National Personnel Records Center Fire Series: The Fire

July 12, 2023, marks 50 years since the disastrous 1973 fire at the Military Personnel Records Center in St. Louis that destroyed millions of military personnel records. To commemorate the occasion, we are featuring a three-part series on the fire and its aftermath. This post comes to you from Jen Hivick, an archives technician at the National Personnel Records Center (NPRC). 

On July 12, 1973, shortly after midnight, fire was reported at the NPRC’s military personnel records building at 9700 Page Boulevard in St. Louis, MO. When a Federal Protective Services employee went to verify this, they saw plumes of smoke emerging from the sixth-story windows and immediately notified the fire department. Within minutes, fire trucks had arrived on the scene. 

Firemen made an attempt to enter the sixth floor within the first hour of the fire, but then—and several subsequent times—the heat was too intense, and the officer in charge felt it was too dangerous to continue. Instead, they focused on fighting the blaze from the outside, fixing hoses on the flames and calling for back-up from other fire departments nearby. Their job was made even harder later in the day on July 12 when the roof partially collapsed.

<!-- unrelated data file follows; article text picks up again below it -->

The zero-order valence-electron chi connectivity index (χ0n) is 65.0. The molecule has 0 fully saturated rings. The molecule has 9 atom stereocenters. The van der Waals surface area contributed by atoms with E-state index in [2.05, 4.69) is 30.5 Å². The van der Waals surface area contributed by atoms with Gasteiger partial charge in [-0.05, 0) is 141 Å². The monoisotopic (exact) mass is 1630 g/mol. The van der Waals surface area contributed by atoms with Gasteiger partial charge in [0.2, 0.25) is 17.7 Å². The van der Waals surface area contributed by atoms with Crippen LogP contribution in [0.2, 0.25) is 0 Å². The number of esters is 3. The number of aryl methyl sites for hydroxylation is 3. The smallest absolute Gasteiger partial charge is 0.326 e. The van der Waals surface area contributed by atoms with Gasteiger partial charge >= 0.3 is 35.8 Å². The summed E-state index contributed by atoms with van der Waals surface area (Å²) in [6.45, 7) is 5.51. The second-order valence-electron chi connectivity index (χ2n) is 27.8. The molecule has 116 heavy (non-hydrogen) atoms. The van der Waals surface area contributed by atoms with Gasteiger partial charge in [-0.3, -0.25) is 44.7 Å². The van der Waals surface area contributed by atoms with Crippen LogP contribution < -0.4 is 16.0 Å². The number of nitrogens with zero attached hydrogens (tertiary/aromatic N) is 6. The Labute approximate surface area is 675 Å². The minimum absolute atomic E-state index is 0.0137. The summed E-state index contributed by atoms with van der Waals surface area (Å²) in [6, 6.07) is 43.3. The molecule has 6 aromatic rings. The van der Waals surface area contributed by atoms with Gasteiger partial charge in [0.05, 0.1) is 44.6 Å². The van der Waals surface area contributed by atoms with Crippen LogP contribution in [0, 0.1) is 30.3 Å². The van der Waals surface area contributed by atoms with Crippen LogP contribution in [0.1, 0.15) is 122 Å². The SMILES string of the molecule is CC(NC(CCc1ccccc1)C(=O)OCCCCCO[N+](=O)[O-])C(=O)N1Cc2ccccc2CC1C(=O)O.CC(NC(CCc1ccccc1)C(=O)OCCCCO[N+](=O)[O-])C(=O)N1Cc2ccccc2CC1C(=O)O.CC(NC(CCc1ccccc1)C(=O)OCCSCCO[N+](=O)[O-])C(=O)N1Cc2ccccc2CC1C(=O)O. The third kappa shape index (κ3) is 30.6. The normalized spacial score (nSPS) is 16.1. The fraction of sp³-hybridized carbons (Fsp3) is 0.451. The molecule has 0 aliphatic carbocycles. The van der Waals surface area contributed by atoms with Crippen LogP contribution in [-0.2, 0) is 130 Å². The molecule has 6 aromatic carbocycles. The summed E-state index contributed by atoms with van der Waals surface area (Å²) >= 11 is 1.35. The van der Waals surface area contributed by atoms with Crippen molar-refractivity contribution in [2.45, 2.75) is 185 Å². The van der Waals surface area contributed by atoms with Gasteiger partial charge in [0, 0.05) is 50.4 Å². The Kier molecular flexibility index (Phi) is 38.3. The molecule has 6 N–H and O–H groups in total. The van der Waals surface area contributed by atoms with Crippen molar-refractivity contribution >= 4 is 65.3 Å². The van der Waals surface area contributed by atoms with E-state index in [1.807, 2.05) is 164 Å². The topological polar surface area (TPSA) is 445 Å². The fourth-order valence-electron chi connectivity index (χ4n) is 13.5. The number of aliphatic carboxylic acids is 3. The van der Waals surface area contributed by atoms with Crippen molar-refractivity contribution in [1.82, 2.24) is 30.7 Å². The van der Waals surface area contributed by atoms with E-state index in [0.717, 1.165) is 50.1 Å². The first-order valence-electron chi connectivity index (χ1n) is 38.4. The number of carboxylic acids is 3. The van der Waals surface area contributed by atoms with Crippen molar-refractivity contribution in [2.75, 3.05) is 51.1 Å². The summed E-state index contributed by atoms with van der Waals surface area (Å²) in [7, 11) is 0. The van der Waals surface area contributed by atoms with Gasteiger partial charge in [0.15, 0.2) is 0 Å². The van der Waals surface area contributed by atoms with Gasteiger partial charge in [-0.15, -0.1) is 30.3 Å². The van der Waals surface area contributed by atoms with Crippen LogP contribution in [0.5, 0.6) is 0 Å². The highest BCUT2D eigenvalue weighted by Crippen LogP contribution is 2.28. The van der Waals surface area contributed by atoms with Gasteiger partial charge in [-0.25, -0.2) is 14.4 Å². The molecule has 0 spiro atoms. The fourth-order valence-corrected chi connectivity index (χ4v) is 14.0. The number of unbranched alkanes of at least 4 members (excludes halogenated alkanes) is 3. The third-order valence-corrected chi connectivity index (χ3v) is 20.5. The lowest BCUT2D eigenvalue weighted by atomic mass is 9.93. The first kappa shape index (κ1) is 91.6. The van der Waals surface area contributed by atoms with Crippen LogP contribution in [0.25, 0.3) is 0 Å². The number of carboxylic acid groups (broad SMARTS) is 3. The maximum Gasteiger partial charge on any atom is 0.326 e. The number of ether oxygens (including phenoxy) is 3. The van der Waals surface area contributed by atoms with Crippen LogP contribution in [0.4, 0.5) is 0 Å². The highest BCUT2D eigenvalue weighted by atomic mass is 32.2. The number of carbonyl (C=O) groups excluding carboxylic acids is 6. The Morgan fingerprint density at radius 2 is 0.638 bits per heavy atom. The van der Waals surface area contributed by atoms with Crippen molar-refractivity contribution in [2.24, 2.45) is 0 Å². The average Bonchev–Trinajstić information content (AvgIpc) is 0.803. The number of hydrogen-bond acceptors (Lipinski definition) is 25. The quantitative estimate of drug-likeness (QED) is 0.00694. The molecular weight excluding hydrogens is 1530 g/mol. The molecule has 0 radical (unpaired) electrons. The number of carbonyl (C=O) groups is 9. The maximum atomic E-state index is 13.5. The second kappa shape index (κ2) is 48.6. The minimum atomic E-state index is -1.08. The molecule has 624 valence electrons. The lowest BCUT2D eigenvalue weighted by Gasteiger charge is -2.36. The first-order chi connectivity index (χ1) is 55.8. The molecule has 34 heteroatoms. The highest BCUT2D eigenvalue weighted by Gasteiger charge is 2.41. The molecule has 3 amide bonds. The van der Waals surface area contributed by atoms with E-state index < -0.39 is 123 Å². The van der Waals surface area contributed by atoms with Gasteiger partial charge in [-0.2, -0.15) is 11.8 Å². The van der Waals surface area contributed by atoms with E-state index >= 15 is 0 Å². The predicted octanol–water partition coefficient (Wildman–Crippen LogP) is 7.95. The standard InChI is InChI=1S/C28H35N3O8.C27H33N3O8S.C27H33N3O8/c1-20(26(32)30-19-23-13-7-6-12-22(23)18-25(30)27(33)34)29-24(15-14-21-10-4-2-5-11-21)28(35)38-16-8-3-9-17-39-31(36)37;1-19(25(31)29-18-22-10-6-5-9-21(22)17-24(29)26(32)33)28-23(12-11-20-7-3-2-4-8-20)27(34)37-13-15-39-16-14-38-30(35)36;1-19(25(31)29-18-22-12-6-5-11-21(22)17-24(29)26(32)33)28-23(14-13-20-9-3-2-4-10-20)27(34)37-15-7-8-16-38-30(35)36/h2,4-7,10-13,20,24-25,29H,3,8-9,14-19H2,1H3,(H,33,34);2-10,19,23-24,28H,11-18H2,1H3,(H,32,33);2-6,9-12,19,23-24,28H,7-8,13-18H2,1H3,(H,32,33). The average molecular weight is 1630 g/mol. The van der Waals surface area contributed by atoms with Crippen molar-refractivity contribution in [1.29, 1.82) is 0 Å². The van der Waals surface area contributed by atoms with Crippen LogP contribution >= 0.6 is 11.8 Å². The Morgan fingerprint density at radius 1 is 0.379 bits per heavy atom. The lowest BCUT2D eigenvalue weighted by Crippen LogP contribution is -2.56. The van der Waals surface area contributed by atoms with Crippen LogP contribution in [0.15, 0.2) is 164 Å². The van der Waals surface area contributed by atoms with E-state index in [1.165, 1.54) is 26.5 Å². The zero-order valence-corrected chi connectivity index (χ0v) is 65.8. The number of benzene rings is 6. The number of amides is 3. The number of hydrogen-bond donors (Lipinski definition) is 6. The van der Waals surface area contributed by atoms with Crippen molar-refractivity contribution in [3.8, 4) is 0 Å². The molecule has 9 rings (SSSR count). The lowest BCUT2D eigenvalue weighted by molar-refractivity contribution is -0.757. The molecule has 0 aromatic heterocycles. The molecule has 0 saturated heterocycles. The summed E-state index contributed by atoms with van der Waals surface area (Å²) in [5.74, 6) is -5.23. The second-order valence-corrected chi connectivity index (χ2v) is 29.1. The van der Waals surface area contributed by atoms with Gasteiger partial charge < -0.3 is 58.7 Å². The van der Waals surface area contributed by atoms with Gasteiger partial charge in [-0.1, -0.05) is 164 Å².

Over the course of the following 24 hours, 42 different fire departments worked to fight the fire; it took 350 firefighters to finally put it out. They came from St. Louis and the surrounding counties, from both Missouri and Illinois. It wasn’t until July 16 that the fire was finally extinguished. 

While firefighters were focused on the fire itself, experts from across the government met to try to save as many documents as possible. By the evening of July 12, while the fire was still raging, experts from the Library of Congress, the National Archives, and the Public Services Building congregated on the site. Although they were unable to determine the full extent of the damage at the time, they started to plan for varying scenarios, ranging from a partial to complete loss of records. 

They were unfortunately well aware that the storage conditions at the Military Personnel Records Center were not ideal. Although best archival practices at the time involved storing records in metal cabinets, the sheer amount of records that the facility held—over 55 million records at the time of the fire—meant that this was not always feasible. Most of the records on the sixth floor were stored in cardboard boxes, and as such were easily flammable. In 1972 the General Services Administration pinpointed this as one of the biggest fire risks for the National Personnel Records Center and was in the process of improving storage, but the fire occurred before they had a chance to remedy the problem.

The center received thousands of requests every week from veterans asking for documents such as their DD-214s and Official Military Personnel Files (OMPFs). One of the first decisions made on July 12 was to hold mail being sent to the center. Likewise, other government agencies were asked to hold off on sending any newly retired records for the time being.